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Discussion Starter #1
I will be replacing the suspension on my 69 Conv. and adding Power steering and Disc brakes and I was wondering if the Shelby drop would be worth doing. I will not be racing the car just using it for a cruiser and rides, maybe a semi daily driver during summer months.

Ductman
 

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I will be replacing the suspension on my 69 Conv. and adding Power steering and Disc brakes and I was wondering if the Shelby drop would be worth doing. I will not be racing the car just using it for a cruiser and rides, maybe a semi daily driver during summer months.
I don't think there's any downside to doing the drop. I believe Ford's original suspension geometry gives a slightly better ride and may have other "regular driver" benefits, but the improvement of the drop is a worthwhile tradeoff. If you do nothing else, you might consider a beefier front sway bar while you're at it.
 

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I like it on SWMBO`s vert, but never drove it before it was done so can`t compare
 

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I agree with the other posters that there really isn't a down side to it. But I can't agree about putting a larger front sway bar on, unless it is matched with the rest of the suspension and rear bar. Mustangs have terminal understeer, and adding a larger front bar by itself only makes that condition worse.
 

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I'd disagree on the sway bar. The stock pipe cleaner doesn't do much to control body roll and contributes to instability in hard cornering. A beefier bar, while perhaps increasing understeer, promotes a more stable overall setup. Mustangs need all the help they can get in this respect, and trading off a little more understeer is a cheap price to pay. I'll take stable, "pushable" understeer over twitchy response any day.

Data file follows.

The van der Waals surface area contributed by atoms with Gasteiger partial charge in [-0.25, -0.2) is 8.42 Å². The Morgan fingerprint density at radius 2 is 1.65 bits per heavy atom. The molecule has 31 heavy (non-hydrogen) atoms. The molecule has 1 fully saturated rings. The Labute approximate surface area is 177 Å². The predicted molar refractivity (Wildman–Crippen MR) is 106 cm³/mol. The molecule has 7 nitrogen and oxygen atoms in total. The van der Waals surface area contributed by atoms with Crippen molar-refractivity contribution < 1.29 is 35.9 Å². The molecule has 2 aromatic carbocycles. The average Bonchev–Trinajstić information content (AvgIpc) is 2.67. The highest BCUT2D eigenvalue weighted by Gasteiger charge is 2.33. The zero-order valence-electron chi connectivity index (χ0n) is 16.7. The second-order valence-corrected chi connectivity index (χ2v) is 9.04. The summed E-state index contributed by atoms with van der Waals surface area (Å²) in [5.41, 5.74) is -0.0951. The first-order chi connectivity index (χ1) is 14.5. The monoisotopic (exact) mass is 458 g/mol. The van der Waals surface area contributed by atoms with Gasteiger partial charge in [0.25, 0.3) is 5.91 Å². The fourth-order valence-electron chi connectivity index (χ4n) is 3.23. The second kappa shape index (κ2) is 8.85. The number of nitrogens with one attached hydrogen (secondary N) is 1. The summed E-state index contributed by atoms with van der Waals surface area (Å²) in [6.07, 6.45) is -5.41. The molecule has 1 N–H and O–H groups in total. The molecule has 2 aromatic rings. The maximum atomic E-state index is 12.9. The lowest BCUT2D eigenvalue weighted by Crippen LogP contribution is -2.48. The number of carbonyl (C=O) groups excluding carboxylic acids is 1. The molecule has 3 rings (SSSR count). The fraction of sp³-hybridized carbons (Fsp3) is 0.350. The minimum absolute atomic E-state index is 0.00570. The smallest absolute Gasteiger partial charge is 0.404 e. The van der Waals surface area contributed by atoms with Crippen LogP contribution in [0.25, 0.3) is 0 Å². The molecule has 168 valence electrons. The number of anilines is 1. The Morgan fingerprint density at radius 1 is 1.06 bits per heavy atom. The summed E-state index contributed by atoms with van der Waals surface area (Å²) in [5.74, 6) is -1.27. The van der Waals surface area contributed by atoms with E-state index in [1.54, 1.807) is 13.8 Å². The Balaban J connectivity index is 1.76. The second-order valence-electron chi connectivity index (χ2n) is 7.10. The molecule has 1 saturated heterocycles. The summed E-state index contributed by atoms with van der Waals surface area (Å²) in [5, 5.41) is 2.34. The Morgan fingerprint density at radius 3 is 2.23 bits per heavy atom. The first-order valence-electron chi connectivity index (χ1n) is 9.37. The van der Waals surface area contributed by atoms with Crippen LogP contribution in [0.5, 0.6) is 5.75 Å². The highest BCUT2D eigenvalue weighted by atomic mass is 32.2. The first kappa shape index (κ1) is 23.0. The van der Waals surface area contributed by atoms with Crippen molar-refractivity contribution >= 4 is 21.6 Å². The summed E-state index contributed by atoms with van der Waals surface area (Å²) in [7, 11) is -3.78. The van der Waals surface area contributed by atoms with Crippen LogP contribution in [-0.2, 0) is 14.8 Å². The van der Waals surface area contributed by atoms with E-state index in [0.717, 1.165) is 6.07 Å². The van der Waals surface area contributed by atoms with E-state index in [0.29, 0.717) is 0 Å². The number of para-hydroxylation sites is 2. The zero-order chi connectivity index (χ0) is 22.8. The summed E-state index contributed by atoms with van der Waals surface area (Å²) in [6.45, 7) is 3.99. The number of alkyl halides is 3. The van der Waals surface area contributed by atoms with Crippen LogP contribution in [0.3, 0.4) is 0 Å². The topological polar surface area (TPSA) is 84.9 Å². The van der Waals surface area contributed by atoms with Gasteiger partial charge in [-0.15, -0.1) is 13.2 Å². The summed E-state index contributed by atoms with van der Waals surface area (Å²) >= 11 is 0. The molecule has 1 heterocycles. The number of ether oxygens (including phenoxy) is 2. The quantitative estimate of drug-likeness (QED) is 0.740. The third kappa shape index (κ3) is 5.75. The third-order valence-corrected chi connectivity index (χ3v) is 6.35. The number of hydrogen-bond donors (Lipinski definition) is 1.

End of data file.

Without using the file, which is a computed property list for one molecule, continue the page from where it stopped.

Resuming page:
That said, most owners screw it up on the "some is good, lots is better" theory and go for a 1" to 1-1/8" track-grade bar, which WILL turn an otherwise stock 'Stang into a snowplow. A 13/16 or 7/8 bar is plenty of upgrade for a street car without a rear bar.
 

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A rear sway bar is about $100. Adding both is good engineering. Adding only a front bar isn't. Like everything else, a well designed suspension needs to have balance, and adding understeer to a car that already has too much of it is a bad idea.
 

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Rear bars are cheap, but a bitch to install and adjust. I guess we'll have to agree to disagree on the relative merits. :)
 

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Discussion Starter #11
Sounds like I might as well just do it since I will have everything off. I do have a larger sway bar and the springs from a Mach1 that I parted. Would the springs be better from the Mach1? Don't have a rear swaybar to add but I may look for one.

Thanks and keep posting the info it all helps. I bookmarked that website on the shelby drop so I can read it later.

Ductman
 

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Sounds like I might as well just do it since I will have everything off.
That was what I was thinking - don't do it in little tiny bits where you have to do the same job over and over. Save up the money, the parts and the time and do it in one big fwoop.

I do have a larger sway bar and the springs from a Mach1 that I parted. Would the springs be better from the Mach1? Don't have a rear swaybar to add but I may look for one.
Not sure about the springs - I have much confoozion there myself - but you can't go wrong with a rear bar. Go with a 5/8 fixed or 3/4 adjustable; I ass/u/me you have at least a 1-inch front. Rear bars can be a little bit of a pain to install but are well, well worth it.

Fixes that understeer problem, y'know. ::
 

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Do the drop, get sway bars on both ends, and put on a set of KYB or Koni shocks. With a decent set of tires, you will be amazed at how much better your car corners. The only downside of a big rear bar is that it unloads the inside rear tire during cornering. With an open diff, if you leadfoot it off of a corner, you will look like a mosquito fogger for all of the tire smoke. A T-lok diff will solve that, though.
 
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